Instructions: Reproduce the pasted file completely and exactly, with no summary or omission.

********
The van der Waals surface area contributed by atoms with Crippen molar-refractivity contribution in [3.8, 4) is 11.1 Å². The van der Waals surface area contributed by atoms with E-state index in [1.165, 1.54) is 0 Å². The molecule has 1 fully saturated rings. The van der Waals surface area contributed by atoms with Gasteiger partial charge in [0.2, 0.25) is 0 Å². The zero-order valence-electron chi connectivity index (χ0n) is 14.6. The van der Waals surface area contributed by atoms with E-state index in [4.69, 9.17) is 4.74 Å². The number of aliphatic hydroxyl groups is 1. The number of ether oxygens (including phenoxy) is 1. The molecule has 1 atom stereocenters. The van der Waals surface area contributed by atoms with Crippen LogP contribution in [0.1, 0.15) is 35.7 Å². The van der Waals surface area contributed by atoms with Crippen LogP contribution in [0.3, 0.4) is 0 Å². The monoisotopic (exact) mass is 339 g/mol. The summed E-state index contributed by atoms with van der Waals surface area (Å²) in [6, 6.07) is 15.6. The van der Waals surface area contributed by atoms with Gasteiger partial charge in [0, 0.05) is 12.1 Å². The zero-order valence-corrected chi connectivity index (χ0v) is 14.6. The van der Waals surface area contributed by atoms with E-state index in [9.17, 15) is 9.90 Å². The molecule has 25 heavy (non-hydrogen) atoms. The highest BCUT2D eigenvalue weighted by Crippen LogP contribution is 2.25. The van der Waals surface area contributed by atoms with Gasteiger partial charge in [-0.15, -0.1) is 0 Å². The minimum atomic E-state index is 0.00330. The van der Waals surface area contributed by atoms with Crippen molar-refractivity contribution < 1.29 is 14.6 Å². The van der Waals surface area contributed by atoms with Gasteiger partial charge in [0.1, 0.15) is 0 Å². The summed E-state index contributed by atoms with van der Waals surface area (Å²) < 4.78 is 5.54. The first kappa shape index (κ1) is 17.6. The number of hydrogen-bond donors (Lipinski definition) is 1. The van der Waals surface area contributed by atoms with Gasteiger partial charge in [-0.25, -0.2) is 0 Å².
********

The van der Waals surface area contributed by atoms with Crippen molar-refractivity contribution in [3.8, 4) is 11.1 Å². The van der Waals surface area contributed by atoms with E-state index in [1.165, 1.54) is 0 Å². The molecule has 1 fully saturated rings. The van der Waals surface area contributed by atoms with Gasteiger partial charge in [0.2, 0.25) is 0 Å². The zero-order valence-electron chi connectivity index (χ0n) is 14.6. The van der Waals surface area contributed by atoms with E-state index in [4.69, 9.17) is 4.74 Å². The number of aliphatic hydroxyl groups is 1. The number of ether oxygens (including phenoxy) is 1. The molecule has 1 atom stereocenters. The van der Waals surface area contributed by atoms with Crippen LogP contribution in [0.1, 0.15) is 35.7 Å². The van der Waals surface area contributed by atoms with Crippen LogP contribution in [0.3, 0.4) is 0 Å². The monoisotopic (exact) mass is 339 g/mol. The summed E-state index contributed by atoms with van der Waals surface area (Å²) in [6, 6.07) is 15.6. The van der Waals surface area contributed by atoms with Gasteiger partial charge in [0, 0.05) is 12.1 Å². The zero-order valence-corrected chi connectivity index (χ0v) is 14.6. The van der Waals surface area contributed by atoms with E-state index in [9.17, 15) is 9.90 Å². The molecule has 25 heavy (non-hydrogen) atoms. The highest BCUT2D eigenvalue weighted by Crippen LogP contribution is 2.25. The van der Waals surface area contributed by atoms with Gasteiger partial charge in [-0.15, -0.1) is 0 Å². The minimum atomic E-state index is 0.00330. The van der Waals surface area contributed by atoms with Crippen molar-refractivity contribution < 1.29 is 14.6 Å². The van der Waals surface area contributed by atoms with Gasteiger partial charge in [0.1, 0.15) is 0 Å². The summed E-state index contributed by atoms with van der Waals surface area (Å²) < 4.78 is 5.54. The first kappa shape index (κ1) is 17.6. The number of hydrogen-bond donors (Lipinski definition) is 1. The van der Waals surface area contributed by atoms with Gasteiger partial charge in [-0.25, -0.2) is 0 Å².